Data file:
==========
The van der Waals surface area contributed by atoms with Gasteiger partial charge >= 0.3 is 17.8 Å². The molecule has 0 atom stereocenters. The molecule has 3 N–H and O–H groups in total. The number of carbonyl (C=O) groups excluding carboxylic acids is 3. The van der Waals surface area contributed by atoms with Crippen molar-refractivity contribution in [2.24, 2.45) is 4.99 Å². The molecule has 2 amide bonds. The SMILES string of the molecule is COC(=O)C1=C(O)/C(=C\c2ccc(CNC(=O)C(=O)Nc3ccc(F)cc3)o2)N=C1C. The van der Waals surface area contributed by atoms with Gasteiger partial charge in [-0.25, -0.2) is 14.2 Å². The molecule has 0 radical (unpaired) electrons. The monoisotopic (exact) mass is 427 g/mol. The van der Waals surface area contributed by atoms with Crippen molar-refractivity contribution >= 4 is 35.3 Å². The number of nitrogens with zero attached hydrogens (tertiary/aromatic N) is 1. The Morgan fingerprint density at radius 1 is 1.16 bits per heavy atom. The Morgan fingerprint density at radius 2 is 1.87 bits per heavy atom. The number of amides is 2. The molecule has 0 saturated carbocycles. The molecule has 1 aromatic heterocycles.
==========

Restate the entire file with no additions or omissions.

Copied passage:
The van der Waals surface area contributed by atoms with Gasteiger partial charge >= 0.3 is 17.8 Å². The molecule has 0 atom stereocenters. The molecule has 3 N–H and O–H groups in total. The number of carbonyl (C=O) groups excluding carboxylic acids is 3. The van der Waals surface area contributed by atoms with Crippen molar-refractivity contribution in [2.24, 2.45) is 4.99 Å². The molecule has 2 amide bonds. The SMILES string of the molecule is COC(=O)C1=C(O)/C(=C\c2ccc(CNC(=O)C(=O)Nc3ccc(F)cc3)o2)N=C1C. The van der Waals surface area contributed by atoms with Gasteiger partial charge in [-0.25, -0.2) is 14.2 Å². The molecule has 0 radical (unpaired) electrons. The monoisotopic (exact) mass is 427 g/mol. The van der Waals surface area contributed by atoms with Crippen molar-refractivity contribution >= 4 is 35.3 Å². The number of nitrogens with zero attached hydrogens (tertiary/aromatic N) is 1. The Morgan fingerprint density at radius 1 is 1.16 bits per heavy atom. The Morgan fingerprint density at radius 2 is 1.87 bits per heavy atom. The number of amides is 2. The molecule has 0 saturated carbocycles. The molecule has 1 aromatic heterocycles.